The most condensed form can be written as follows: Display Formula

(36)σy=σo+Ddexp(A+Bd22mεy)+CA+Bd2[1exp(A+Bd22mεy)]

where d is the average grain size, σo is the flow stress, and m is the Taylor factor, and εy is a macroscopic strain offset of 0.002.

It is worth emphasizing that Eq. (36) presented at the macroscale is derived from Eq. (29) based on average values (average dislocation density, slip, etc.) across the grain. Several mechanisms such as accumulation and annihilation of dislocations and thermal diffusion, which depend on grain size, lead to build local barriers across the grain. By analogy, it is assumed for the sake of simplicity that the same concept in Eq. (36) can be reformulated at the microscale. Note that a new reference granular shear strain (γog) is proposed as material parameter replacing (y) in Eq. (36). Therefore, the grain size effect presented at the css level is expressed by Display Formula

(37)τts=τos+Ddexp(A+Bd22γog)+CA+Bd2[1exp(A+Bd22γog)]

where τts is the initial flow stress and τos represents the flow stress for an infinite grain size. The above equation is a kind of generalized Hall–Petch law because under certain conditions, the classical Hall–Petch law can be simply retrieved as given below.

The second and the third terms (noted henceforth χGB) in the right-hand side of Eq. (37) describe the grain size effect. These two terms are based on the concept that smaller the grain size corresponds to grater the importance of the grain boundary phase where the deformation is not dominated by the dislocation glide mechanism within the grain Display Formula

(38)χGB=Ddexp(A+Bd22γog)+CA+Bd2[1exp(A+Bd22γog)]

The constants A, C, and D have the respective expressions Display Formula

(39)A=ka
Display Formula
(40)C=αμbmkf
Display Formula
(41)D=αμmβob

The local yield surface (Eq. (6)) is now affected by the grain size defined by Display Formula

(42)τts=τos+χGB

It is worth emphasizing that in the case of coarse grains this leads to Display Formula

(43)exp(A+Bd22γog)1

One can obtain Display Formula

(44)χGBDd

Therefore, the form of classical Hall–Petch relation τts=τos+D/d is retrieved.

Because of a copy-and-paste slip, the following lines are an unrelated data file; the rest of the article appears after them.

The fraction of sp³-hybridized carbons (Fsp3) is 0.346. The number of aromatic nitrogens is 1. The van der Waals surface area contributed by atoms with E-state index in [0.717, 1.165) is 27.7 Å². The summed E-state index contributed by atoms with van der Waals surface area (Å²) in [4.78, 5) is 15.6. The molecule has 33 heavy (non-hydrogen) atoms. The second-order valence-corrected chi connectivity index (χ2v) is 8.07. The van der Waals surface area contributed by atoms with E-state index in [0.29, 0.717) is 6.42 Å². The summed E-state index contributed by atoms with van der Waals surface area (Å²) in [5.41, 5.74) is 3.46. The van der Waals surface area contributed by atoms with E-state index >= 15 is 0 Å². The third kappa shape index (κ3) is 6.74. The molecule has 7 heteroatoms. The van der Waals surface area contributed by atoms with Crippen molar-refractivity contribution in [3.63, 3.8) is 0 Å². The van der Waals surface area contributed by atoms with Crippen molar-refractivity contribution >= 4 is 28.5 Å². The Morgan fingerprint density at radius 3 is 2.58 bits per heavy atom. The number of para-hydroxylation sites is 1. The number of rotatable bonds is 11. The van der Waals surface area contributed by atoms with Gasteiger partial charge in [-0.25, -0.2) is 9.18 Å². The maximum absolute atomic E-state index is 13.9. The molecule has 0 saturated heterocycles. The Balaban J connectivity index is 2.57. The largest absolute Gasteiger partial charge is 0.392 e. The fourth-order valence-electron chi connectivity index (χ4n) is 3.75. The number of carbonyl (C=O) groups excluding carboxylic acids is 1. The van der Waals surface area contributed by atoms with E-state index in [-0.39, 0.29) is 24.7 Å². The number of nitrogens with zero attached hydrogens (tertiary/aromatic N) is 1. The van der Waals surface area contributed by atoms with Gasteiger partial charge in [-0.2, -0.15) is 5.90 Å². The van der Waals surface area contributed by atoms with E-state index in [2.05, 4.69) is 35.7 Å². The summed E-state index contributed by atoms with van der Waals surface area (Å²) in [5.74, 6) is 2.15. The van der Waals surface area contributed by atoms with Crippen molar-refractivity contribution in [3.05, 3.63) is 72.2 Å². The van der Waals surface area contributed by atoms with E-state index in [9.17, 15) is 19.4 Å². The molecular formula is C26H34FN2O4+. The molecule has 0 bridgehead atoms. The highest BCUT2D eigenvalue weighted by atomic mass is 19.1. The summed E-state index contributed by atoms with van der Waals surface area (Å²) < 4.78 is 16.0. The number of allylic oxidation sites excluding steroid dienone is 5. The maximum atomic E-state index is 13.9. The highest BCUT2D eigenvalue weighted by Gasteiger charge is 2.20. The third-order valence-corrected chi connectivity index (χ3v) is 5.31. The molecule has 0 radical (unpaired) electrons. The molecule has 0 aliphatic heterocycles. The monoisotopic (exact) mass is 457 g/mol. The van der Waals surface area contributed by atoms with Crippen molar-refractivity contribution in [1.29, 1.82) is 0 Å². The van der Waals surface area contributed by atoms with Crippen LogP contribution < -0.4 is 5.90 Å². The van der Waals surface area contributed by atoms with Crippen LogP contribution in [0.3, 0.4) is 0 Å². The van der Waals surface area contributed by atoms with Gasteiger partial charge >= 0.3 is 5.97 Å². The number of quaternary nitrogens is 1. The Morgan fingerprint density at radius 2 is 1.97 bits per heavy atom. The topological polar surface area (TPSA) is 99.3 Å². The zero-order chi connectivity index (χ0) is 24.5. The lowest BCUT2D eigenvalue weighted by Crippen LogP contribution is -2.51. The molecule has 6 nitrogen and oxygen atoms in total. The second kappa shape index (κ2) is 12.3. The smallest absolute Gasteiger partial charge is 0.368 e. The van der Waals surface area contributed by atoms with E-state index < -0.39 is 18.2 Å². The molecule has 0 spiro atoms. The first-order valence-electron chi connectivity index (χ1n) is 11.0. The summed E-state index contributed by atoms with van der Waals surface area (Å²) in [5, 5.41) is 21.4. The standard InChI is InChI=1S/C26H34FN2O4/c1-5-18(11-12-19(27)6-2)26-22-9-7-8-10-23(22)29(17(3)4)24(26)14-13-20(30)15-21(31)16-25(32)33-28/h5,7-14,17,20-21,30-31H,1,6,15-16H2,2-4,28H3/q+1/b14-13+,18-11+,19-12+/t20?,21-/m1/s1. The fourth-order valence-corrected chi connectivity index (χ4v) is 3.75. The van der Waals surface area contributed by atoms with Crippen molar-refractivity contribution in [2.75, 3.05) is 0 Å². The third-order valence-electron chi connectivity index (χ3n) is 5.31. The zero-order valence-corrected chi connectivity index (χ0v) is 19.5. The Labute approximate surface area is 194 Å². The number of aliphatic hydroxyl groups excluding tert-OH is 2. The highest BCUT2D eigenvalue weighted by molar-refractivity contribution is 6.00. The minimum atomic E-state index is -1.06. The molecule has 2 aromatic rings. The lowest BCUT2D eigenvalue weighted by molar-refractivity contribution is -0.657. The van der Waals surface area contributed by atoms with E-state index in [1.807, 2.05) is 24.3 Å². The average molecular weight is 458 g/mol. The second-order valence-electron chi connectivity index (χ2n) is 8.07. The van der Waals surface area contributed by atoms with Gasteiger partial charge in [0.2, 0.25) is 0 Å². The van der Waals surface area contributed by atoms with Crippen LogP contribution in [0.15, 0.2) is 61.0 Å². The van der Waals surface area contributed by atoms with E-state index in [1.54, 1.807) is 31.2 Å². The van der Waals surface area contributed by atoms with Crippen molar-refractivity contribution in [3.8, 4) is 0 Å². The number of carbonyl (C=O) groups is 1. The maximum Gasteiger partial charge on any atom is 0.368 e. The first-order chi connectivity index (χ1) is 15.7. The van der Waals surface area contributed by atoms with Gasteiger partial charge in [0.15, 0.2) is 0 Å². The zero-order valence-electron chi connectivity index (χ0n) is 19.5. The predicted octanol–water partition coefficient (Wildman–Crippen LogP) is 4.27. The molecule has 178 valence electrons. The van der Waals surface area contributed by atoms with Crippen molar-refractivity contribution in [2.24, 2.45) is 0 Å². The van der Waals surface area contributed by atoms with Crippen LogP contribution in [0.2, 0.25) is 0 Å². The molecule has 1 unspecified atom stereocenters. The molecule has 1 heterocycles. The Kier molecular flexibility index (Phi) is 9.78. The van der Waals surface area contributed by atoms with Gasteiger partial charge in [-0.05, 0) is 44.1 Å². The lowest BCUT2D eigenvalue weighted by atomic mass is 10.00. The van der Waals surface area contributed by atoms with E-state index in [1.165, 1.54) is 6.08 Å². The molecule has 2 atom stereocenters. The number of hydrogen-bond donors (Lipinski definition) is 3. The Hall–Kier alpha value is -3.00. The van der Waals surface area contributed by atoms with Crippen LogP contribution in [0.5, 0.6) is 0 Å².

Therefore, the new local yield surface affected by the grain size is written as Display Formula

(45)fs=|τs|Rsτts

Polycrystal Constitutive Relations.

It is well known that the overall properties are a function of grain properties. Thus, each grain is assumed to be embedded in a homogenous equivalent medium exhibiting a response equal to the average response of all grains. In this context, the overall elastic and inelastic strain tensors are obtainable through the micro–macro methodology, which means that there are no state variables at this level. Hence, the macroscopic Cauchy stress tensor Σ¯¯ is also deduced from the same concept. In fact, after determining the granular inelastic strain rate as the sum of the contributions from all activated slip systems, the transition from the single to polycrystal response is performed by following the well-known averaging procedures. For homogenous elastic media, the overall stress Σ¯¯ (the overall strain E˙¯¯e) is simply the volume average of the granular stresses σ¯¯ (granular strains ε¯¯e) [58,59]. For the overall inelastic strain, the averaging procedure is usually not straightforward since it involves localization tensors [60]. In the special case of a single-phase polycrystal with isotropic elasticity, as in the actual case of elasto-inelastic behavior with homogeneous elasticity, the overall elastic and inelastic strain rates (E˙¯¯e and E˙¯¯in) are equal to the average of granular rates (i.e., ε˙¯¯e and ε˙¯¯in) [60]. The rates of change of overall elastic and inelastic strains are therefore computed, respectively, as follows: Display Formula

(46)E˙¯¯e=g=1Ngvgε˙¯¯e
Display Formula
(47)E˙¯¯in=g=1Ngvgε˙¯¯in

where vg denotes the volume fraction of co-oriented grains. ε˙¯¯e and ε˙¯¯in are determined by Eqs. (3) and (9), respectively.

Since the finite strains are involved, the total overall strain rate (E˙¯¯) can be decomposed as follows: Display Formula

(48)E˙¯¯=E˙¯¯e+E˙¯¯in

In this paragraph, the abilities of the model in describing the grains size effect on the elasto-inelastic behavior of polycrystals for spherical grains are demonstrated. The identification procedure for determining different material coefficients is carried out by relying on the prepared experimental databases. Two distinct metals, namely nickel (experimental results provided via ANR-mimic, 2008–2012) and copper [61] are studied.